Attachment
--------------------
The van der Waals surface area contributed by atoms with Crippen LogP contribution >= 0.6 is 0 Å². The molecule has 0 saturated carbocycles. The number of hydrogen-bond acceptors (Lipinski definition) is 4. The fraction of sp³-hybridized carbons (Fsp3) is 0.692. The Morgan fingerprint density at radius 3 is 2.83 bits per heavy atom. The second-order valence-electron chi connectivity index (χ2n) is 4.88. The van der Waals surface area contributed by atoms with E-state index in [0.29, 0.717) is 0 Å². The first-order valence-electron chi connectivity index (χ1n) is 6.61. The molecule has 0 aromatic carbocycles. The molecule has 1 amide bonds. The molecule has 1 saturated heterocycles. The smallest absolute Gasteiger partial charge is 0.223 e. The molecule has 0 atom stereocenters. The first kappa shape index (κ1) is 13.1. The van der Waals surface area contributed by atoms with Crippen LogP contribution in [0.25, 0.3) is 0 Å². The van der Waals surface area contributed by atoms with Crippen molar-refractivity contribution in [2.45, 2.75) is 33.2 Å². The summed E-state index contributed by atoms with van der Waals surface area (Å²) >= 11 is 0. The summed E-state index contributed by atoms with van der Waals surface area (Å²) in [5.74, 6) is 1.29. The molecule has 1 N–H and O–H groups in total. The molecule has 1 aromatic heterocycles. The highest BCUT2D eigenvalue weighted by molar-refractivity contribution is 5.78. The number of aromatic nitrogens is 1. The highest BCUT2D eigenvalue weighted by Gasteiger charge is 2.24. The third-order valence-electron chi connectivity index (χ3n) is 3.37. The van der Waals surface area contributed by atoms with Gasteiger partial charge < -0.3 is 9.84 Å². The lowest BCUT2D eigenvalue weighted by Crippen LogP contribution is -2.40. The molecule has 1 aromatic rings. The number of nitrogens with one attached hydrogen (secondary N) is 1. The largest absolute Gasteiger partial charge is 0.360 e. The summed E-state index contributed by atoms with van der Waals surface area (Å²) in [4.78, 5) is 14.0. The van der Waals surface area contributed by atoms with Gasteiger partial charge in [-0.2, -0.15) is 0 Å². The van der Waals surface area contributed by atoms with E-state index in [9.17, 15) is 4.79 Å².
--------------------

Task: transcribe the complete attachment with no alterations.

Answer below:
The van der Waals surface area contributed by atoms with Crippen LogP contribution >= 0.6 is 0 Å². The molecule has 0 saturated carbocycles. The number of hydrogen-bond acceptors (Lipinski definition) is 4. The fraction of sp³-hybridized carbons (Fsp3) is 0.692. The Morgan fingerprint density at radius 3 is 2.83 bits per heavy atom. The second-order valence-electron chi connectivity index (χ2n) is 4.88. The van der Waals surface area contributed by atoms with E-state index in [0.29, 0.717) is 0 Å². The first-order valence-electron chi connectivity index (χ1n) is 6.61. The molecule has 0 aromatic carbocycles. The molecule has 1 amide bonds. The molecule has 1 saturated heterocycles. The smallest absolute Gasteiger partial charge is 0.223 e. The molecule has 0 atom stereocenters. The first kappa shape index (κ1) is 13.1. The van der Waals surface area contributed by atoms with Crippen LogP contribution in [0.25, 0.3) is 0 Å². The van der Waals surface area contributed by atoms with Crippen molar-refractivity contribution in [2.45, 2.75) is 33.2 Å². The summed E-state index contributed by atoms with van der Waals surface area (Å²) >= 11 is 0. The summed E-state index contributed by atoms with van der Waals surface area (Å²) in [5.74, 6) is 1.29. The molecule has 1 N–H and O–H groups in total. The molecule has 1 aromatic heterocycles. The highest BCUT2D eigenvalue weighted by molar-refractivity contribution is 5.78. The number of aromatic nitrogens is 1. The highest BCUT2D eigenvalue weighted by Gasteiger charge is 2.24. The third-order valence-electron chi connectivity index (χ3n) is 3.37. The van der Waals surface area contributed by atoms with Gasteiger partial charge < -0.3 is 9.84 Å². The lowest BCUT2D eigenvalue weighted by Crippen LogP contribution is -2.40. The molecule has 1 aromatic rings. The number of nitrogens with one attached hydrogen (secondary N) is 1. The largest absolute Gasteiger partial charge is 0.360 e. The summed E-state index contributed by atoms with van der Waals surface area (Å²) in [4.78, 5) is 14.0. The van der Waals surface area contributed by atoms with Gasteiger partial charge in [-0.2, -0.15) is 0 Å². The van der Waals surface area contributed by atoms with E-state index in [9.17, 15) is 4.79 Å².